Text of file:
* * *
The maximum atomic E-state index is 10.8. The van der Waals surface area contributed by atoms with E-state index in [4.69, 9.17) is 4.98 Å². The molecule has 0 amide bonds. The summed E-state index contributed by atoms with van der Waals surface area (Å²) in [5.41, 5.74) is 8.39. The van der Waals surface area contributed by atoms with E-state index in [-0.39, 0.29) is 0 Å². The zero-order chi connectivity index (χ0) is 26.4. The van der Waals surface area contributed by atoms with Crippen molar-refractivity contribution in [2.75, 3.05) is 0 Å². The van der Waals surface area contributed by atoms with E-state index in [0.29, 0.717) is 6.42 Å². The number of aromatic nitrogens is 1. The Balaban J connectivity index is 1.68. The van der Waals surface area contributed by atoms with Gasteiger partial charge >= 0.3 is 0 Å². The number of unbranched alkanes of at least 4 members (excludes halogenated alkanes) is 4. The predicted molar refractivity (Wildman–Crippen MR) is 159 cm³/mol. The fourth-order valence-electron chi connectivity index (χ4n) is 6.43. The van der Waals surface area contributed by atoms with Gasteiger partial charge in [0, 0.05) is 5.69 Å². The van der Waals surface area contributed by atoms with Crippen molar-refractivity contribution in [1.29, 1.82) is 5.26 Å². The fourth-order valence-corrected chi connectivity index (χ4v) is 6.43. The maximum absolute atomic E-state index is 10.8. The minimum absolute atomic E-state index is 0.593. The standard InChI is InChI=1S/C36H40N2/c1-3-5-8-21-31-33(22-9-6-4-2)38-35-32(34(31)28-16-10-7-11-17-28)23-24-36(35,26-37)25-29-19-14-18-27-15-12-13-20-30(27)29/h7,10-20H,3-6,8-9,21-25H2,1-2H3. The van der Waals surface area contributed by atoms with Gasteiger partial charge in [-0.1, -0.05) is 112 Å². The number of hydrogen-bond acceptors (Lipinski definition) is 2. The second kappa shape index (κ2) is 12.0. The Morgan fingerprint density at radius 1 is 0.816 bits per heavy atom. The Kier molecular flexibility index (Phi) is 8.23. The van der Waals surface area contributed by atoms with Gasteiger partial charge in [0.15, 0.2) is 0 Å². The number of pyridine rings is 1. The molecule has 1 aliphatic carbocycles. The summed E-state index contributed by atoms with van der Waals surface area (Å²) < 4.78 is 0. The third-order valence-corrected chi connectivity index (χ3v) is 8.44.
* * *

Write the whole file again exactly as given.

The maximum atomic E-state index is 10.8. The van der Waals surface area contributed by atoms with E-state index in [4.69, 9.17) is 4.98 Å². The molecule has 0 amide bonds. The summed E-state index contributed by atoms with van der Waals surface area (Å²) in [5.41, 5.74) is 8.39. The van der Waals surface area contributed by atoms with E-state index in [-0.39, 0.29) is 0 Å². The zero-order chi connectivity index (χ0) is 26.4. The van der Waals surface area contributed by atoms with Crippen molar-refractivity contribution in [2.75, 3.05) is 0 Å². The van der Waals surface area contributed by atoms with E-state index in [0.29, 0.717) is 6.42 Å². The number of aromatic nitrogens is 1. The Balaban J connectivity index is 1.68. The van der Waals surface area contributed by atoms with Gasteiger partial charge >= 0.3 is 0 Å². The number of unbranched alkanes of at least 4 members (excludes halogenated alkanes) is 4. The predicted molar refractivity (Wildman–Crippen MR) is 159 cm³/mol. The fourth-order valence-electron chi connectivity index (χ4n) is 6.43. The van der Waals surface area contributed by atoms with Gasteiger partial charge in [0, 0.05) is 5.69 Å². The van der Waals surface area contributed by atoms with Crippen molar-refractivity contribution in [1.29, 1.82) is 5.26 Å². The fourth-order valence-corrected chi connectivity index (χ4v) is 6.43. The maximum absolute atomic E-state index is 10.8. The minimum absolute atomic E-state index is 0.593. The standard InChI is InChI=1S/C36H40N2/c1-3-5-8-21-31-33(22-9-6-4-2)38-35-32(34(31)28-16-10-7-11-17-28)23-24-36(35,26-37)25-29-19-14-18-27-15-12-13-20-30(27)29/h7,10-20H,3-6,8-9,21-25H2,1-2H3. The van der Waals surface area contributed by atoms with Gasteiger partial charge in [-0.1, -0.05) is 112 Å². The number of hydrogen-bond acceptors (Lipinski definition) is 2. The second kappa shape index (κ2) is 12.0. The Morgan fingerprint density at radius 1 is 0.816 bits per heavy atom. The Kier molecular flexibility index (Phi) is 8.23. The van der Waals surface area contributed by atoms with Gasteiger partial charge in [0.15, 0.2) is 0 Å². The number of pyridine rings is 1. The molecule has 1 aliphatic carbocycles. The summed E-state index contributed by atoms with van der Waals surface area (Å²) < 4.78 is 0. The third-order valence-corrected chi connectivity index (χ3v) is 8.44.